Sunday, November 21, 2010

Is the Catholic Church a cult?

A recent news item on ABC 24 about religious resurgence in Russia caught my attention, because the more orthodox Russian church has expressed concern about the growth of unorthodox 'cult' versions of Christianity. The news report took the line that many of these 'cults' would not be so regarded in Australia and the US, and that this was really about orthodox forces trying to impose their will.
It all raises interesting questions about what a cult actually is, and whether a so-called mainstream or traditional religion can still be regarded as a cult.
Without even reaching for wiki definitions, I think it's safe to say that the term cult is usually associated with new religions or new variations on established religions, as well as being associated with extreme behaviour, ritual and attitudes. So that, if we take the Catholic Church, its belief that, through ritual, you can partake of the actual blood and body of the central, foundational figure of the religion can't be considered cultic because, though extreme enough, surely, it's sanctioned by tradition, as well as by the agreement of church leaders throughout its history [most notably at the Council of Trent in 1551].
Basically this way of looking at things says that any 'orthodox' belief system can't be a cult, and that's the end of the story. The problem with this is that one person's orthodoxy is another person's weirdness. The opening line of the wikipedia definition of a cult, for what it's worth, says this:
The word cult pejoratively refers to a group whose beliefs or practices are considered strange.
That puts the Catholic Church well and truly in the cult category in my book, and many skeptics and scientists would surely agree, but of course there's more to it than that, otherwise flat-earthers and young earth creationists would be considered cult members, and that's going too far. Interestingly, the above quote has a note attached, saying it comes from the OED, and that note adds this, from the American Journal of Sociology, to the definition:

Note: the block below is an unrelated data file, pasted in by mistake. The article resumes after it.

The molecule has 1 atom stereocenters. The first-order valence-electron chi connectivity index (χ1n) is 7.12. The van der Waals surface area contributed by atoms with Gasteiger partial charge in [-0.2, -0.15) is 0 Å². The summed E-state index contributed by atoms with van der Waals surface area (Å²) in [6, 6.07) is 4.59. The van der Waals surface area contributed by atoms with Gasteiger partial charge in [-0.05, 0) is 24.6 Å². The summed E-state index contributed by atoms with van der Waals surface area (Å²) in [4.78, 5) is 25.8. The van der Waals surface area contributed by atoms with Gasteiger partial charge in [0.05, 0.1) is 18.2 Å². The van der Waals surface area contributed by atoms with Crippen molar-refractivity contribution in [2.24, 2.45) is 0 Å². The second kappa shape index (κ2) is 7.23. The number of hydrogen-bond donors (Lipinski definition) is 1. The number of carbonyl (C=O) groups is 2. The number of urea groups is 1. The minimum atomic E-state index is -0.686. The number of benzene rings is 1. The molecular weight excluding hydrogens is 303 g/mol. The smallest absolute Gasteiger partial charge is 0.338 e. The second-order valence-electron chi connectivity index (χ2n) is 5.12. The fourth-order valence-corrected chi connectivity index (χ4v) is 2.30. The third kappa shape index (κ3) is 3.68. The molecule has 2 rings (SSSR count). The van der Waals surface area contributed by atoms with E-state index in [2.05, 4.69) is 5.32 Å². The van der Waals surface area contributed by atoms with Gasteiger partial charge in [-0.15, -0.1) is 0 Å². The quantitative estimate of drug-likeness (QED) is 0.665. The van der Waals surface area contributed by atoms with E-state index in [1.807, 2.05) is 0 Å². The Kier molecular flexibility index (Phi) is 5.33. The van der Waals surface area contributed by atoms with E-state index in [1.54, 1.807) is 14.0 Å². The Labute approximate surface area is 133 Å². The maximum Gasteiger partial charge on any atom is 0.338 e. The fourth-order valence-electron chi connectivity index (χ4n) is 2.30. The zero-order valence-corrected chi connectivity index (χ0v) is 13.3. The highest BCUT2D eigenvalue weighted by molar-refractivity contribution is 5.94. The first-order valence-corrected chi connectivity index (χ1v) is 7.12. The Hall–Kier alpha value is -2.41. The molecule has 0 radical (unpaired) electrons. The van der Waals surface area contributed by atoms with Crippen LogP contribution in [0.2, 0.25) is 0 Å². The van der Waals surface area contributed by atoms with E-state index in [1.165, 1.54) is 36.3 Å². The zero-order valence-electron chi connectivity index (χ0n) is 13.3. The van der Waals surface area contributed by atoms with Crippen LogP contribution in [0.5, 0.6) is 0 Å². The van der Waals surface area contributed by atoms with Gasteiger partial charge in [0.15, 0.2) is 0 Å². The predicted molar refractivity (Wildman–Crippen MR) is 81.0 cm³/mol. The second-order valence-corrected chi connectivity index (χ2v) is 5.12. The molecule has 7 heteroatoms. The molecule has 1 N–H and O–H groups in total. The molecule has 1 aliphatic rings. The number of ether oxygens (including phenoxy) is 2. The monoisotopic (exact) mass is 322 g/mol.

"Cults[...], like other deviant social movements, tend to recruit people with a grievance, people who suffer from some variety of deprivation."
Clearly this doesn't apply to Catholics, the majority of whom just find themselves in the religion for family and societal reasons. The common run of Catholics don't really look to the hierarchy for guidance in their everyday lives, especially not in developed countries. The Catholic commentator Paul Collins said exactly this in an interview this morning. In this respect you could say that the Catholic Church is a failed cult. One of the characteristics of cults, after all, is a slavish obedience to the dictates of the cult leadership. And didn't the Catholic cardinals 'make' the Pope infallible back in the nineteenth century precisely to encourage this slavish obedience? Infallibility is a supernatural category. Cults always endow their leaders with some supernatural quality or other.
When a Papal Bull or encyclical is issued from the Vatican, it's usually about directing the followers, like a shepherd directing his sheep. I've read one or two of these documents, and one of the features I've noticed in them is a tendency to declare Truths. Capitals are always used. It's a simple device to impart a supernatural flavour - truths are for commoners, Truths are declared by the Infallible. It's here that the cultish state of this very hierarchical church is most evident, but luckily for the followers [and the leaders too perhaps], it's undermined on every lower rung of the ladder by the pragmatic, the sensible, the perverse and the indifferent.
We shouldn't get too complacent about this wannabe cult though - yes, in the west it is seen as having more show than substance, but in Africa, in the Pacific Islands, in nearby Papua, where supernatural beliefs often saturate the atmosphere, just begging to be exploited, the Catholic Church is a very real and very dangerous force. We must continue to monitor it and combat it.

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